- H-1B Nonimmigrant Season Opens on April 1, 2014, for Fiscal Year 2015
- H-1B Petition Amendments May Be Required Due to Changed Job Location
- DOL’s Administrative Review Board Applies “Bona Fide Termination” Rule to E-3 Worker
- Infosys Pays Record $34 Million in Settlement
- New York Federal District Court Awards Undocumented Immigrants FLSA Damages
- California Passes “Immigrant Friendly” Legislation
- OCAHO Provides a Roadmap for Reducing Fines for Form I-9 Violations
- OSC Settles Workplace Discrimination Complaint
- Supreme Court Amends Federal Rule of Criminal Procedure 11 to Include New Immigration Consequences Warning
- New York Requires Trial Judges to Inform Defendants of Deportation Consequences from Guilty Pleas to Felonies
- BIA Finds That an E-2 Dependent Is Not Required to Apply for Employment Authorization
- Important Recent Changes to USCIS M-274 Handbook for Employers
- USCIS Announces Enhancement to E-Verify Program to Help Combat Fraud
- ICE Will Not Use Information Obtained Under Affordable Care Act in Civil Immigration Enforcement Actions
- DOS Issues February 2014 Visa Bulletin
As most H-1B employers know, there is an annual quota on the number of new H-1B petitions that can be approved each federal fiscal year. The quota is 65,000 for regular H-1B petitions, plus another 20,000 for H-1B petitions filed for foreign nationals (“FNs”) who have obtained a master’s degree or higher from an accredited American university. The federal government’s fiscal year runs from October 1 through September 30, so fiscal year 2015 will begin on October 1, 2014. Employers are eligible to start filing H-1B petitions for inclusion in the fiscal year 2015 quota on April 1, 2014, but they cannot secure a start date prior to October 1, 2014. If the U.S. Citizenship and Immigration Services (“USCIS”) receives more H-1B petitions than these limited quotas allow, it will conduct a random lottery of all petitions filed on or before a specific date. Last year, the USCIS included all new H-1B petitions filed through April 5, 2013, the conclusion of the first week of filing. If this year’s program operates in a similar fashion, the USCIS will accept for inclusion in the lottery all new H-1B petitions received between April 1 and April 4, 2014.
As the U.S. economy improves, the likelihood is that more employers will submit H-1B petitions for inclusion in the 2015 H-1B quota. Last year, the quota was reached on April 5, 2013, the end of the first week. This year, predictions are that there will be significantly more applicants for inclusion in the 2015 quota; thus, the probability for acceptance will be even less than last year. Employers need to assess their workforce requirements, determine what H-1B petitions they plan to file, and get them submitted on or shortly after April 1, 2014. They also need to examine contingency plans on how to handle sponsored employees in the likely event that H-1B petitions on their behalf are not accepted in the quota. Finally, employers recruiting potential H-1B candidates need to assess the challenges that the H-1B program poses in deciding whether to extend employment offers to FNs who might require H-1B sponsorship. As we have noted in prior Alerts, there is no legal restriction on asking questions about immigration status and the need for sponsorship as long as the questions are specific and the answers not used in a discriminatory manner.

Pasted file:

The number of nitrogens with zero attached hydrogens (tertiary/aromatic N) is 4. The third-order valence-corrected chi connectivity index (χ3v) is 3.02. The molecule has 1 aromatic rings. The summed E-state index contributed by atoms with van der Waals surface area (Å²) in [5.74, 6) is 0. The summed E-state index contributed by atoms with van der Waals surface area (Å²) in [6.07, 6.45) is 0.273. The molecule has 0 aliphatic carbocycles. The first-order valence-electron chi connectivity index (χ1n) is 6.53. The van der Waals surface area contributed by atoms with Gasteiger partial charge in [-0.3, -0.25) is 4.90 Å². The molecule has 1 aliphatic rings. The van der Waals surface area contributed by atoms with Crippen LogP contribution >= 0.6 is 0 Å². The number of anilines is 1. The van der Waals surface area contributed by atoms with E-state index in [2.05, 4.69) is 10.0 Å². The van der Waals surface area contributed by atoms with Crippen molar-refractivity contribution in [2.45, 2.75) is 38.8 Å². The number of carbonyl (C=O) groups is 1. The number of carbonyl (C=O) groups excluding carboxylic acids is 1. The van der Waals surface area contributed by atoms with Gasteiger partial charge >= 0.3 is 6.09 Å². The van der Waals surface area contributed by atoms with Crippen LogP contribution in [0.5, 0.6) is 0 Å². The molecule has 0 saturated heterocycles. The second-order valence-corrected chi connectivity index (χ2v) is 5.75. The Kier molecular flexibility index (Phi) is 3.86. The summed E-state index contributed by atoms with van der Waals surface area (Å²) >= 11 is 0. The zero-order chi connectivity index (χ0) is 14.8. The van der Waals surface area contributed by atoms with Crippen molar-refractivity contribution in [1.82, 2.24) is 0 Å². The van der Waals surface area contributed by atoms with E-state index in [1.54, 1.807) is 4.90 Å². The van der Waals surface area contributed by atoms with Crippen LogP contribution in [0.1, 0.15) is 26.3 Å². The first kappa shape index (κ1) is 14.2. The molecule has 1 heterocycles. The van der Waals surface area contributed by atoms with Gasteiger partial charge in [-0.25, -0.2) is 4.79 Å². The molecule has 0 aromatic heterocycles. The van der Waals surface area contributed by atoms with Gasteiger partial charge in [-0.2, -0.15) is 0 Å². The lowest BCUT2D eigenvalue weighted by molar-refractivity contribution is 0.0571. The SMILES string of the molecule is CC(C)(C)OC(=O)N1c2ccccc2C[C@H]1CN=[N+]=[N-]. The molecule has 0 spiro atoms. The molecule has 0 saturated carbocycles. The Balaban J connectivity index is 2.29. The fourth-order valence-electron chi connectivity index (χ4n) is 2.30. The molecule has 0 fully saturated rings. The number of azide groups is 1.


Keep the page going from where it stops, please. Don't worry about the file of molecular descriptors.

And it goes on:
Most H-1B employers know that their H-1B petitions must be amended when there is a “material” change in the terms and conditions of the beneficiary’s employment. When only a “minor” change has occurred, the employer can simply notify the USCIS when it files to extend the beneficiary’s H-1B status. Historically, the USCIS has always considered a change only in the geographic location of the sponsored position as a minor change as long as a new Labor Condition Application (“LCA”) was certified for and posted at the new work site, and the employer satisfied the wage and other terms of that LCA going forward.
Recent developments at the USCIS Regional Service Centers suggest that the agency may be revisiting this longstanding policy and requiring amended petitions whenever a job site changes, even though no formal changes have been announced. This new approach has been brewing since 2009, when the USCIS significantly increased the number of unannounced workplace visits from its Fraud and Detection Agency (“FDNS”) to the work sites of H-1B employers. The Form I-129 requires H-1B employers to list the exact address of an H-1B employee’s position. The FDNS will conduct site visits at the employment location listed on the H-1B petition. If the FDNS investigator determines that the H-1B beneficiary is no longer working at that work site, it will advise the USCIS Service Center that originally approved the petition. Under current practice, this likely means that the Service Center will issue a notice of intent to revoke (“NOIR”) because the H-1B employee was not working at the job location specified in the H-1B petition.
Until recently, employers could rebut the NOIR by showing that a new LCA had been secured and posted in the new location, and that none of the other aspects of the position had changed. In recent months, however, the Service Centers have enforced these NOIRs and suggested that a geographic move in those cases was a material change that required the employer to amend its H-1B petition. While the USCIS policy in this regard appears to be evolving, these recent decisions suggest that employers now should carefully consider whether an amended H-1B petition should be filed when a job location changes or whether simply securing a LCA is acceptable.